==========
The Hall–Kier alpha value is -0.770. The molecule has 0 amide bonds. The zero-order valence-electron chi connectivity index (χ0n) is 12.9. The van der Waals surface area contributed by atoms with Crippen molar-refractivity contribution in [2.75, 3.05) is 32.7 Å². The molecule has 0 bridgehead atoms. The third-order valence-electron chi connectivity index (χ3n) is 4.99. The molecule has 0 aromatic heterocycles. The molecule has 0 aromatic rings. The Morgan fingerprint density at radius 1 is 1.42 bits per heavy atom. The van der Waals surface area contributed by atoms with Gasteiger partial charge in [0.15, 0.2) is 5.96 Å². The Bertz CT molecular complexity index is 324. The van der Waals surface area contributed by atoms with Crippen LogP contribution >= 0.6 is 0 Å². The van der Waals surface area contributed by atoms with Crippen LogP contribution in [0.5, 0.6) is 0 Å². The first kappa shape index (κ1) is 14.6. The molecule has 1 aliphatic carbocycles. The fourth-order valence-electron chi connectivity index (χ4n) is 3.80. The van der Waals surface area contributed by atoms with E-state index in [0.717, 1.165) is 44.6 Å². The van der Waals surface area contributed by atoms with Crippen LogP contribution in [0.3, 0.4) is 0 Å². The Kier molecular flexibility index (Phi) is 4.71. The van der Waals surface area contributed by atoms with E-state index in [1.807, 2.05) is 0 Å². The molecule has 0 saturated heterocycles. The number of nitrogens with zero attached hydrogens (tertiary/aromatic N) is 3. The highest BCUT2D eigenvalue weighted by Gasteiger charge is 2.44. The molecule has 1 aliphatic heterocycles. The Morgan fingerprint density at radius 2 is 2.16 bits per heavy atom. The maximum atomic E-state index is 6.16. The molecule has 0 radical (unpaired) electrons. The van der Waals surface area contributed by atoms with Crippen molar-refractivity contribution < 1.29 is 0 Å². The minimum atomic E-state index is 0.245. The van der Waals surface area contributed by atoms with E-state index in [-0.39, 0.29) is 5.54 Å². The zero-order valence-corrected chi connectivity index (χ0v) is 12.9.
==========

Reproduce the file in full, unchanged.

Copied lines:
The Hall–Kier alpha value is -0.770. The molecule has 0 amide bonds. The zero-order valence-electron chi connectivity index (χ0n) is 12.9. The van der Waals surface area contributed by atoms with Crippen molar-refractivity contribution in [2.75, 3.05) is 32.7 Å². The molecule has 0 bridgehead atoms. The third-order valence-electron chi connectivity index (χ3n) is 4.99. The molecule has 0 aromatic heterocycles. The molecule has 0 aromatic rings. The Morgan fingerprint density at radius 1 is 1.42 bits per heavy atom. The van der Waals surface area contributed by atoms with Gasteiger partial charge in [0.15, 0.2) is 5.96 Å². The Bertz CT molecular complexity index is 324. The van der Waals surface area contributed by atoms with Crippen LogP contribution >= 0.6 is 0 Å². The van der Waals surface area contributed by atoms with Crippen LogP contribution in [0.5, 0.6) is 0 Å². The first kappa shape index (κ1) is 14.6. The molecule has 1 aliphatic carbocycles. The fourth-order valence-electron chi connectivity index (χ4n) is 3.80. The van der Waals surface area contributed by atoms with E-state index in [0.717, 1.165) is 44.6 Å². The van der Waals surface area contributed by atoms with Crippen LogP contribution in [0.3, 0.4) is 0 Å². The Kier molecular flexibility index (Phi) is 4.71. The van der Waals surface area contributed by atoms with E-state index in [1.807, 2.05) is 0 Å². The molecule has 0 saturated heterocycles. The number of nitrogens with zero attached hydrogens (tertiary/aromatic N) is 3. The highest BCUT2D eigenvalue weighted by Gasteiger charge is 2.44. The molecule has 1 aliphatic heterocycles. The Morgan fingerprint density at radius 2 is 2.16 bits per heavy atom. The maximum atomic E-state index is 6.16. The molecule has 0 radical (unpaired) electrons. The van der Waals surface area contributed by atoms with Crippen molar-refractivity contribution < 1.29 is 0 Å². The minimum atomic E-state index is 0.245. The van der Waals surface area contributed by atoms with E-state index in [-0.39, 0.29) is 5.54 Å². The zero-order valence-corrected chi connectivity index (χ0v) is 12.9.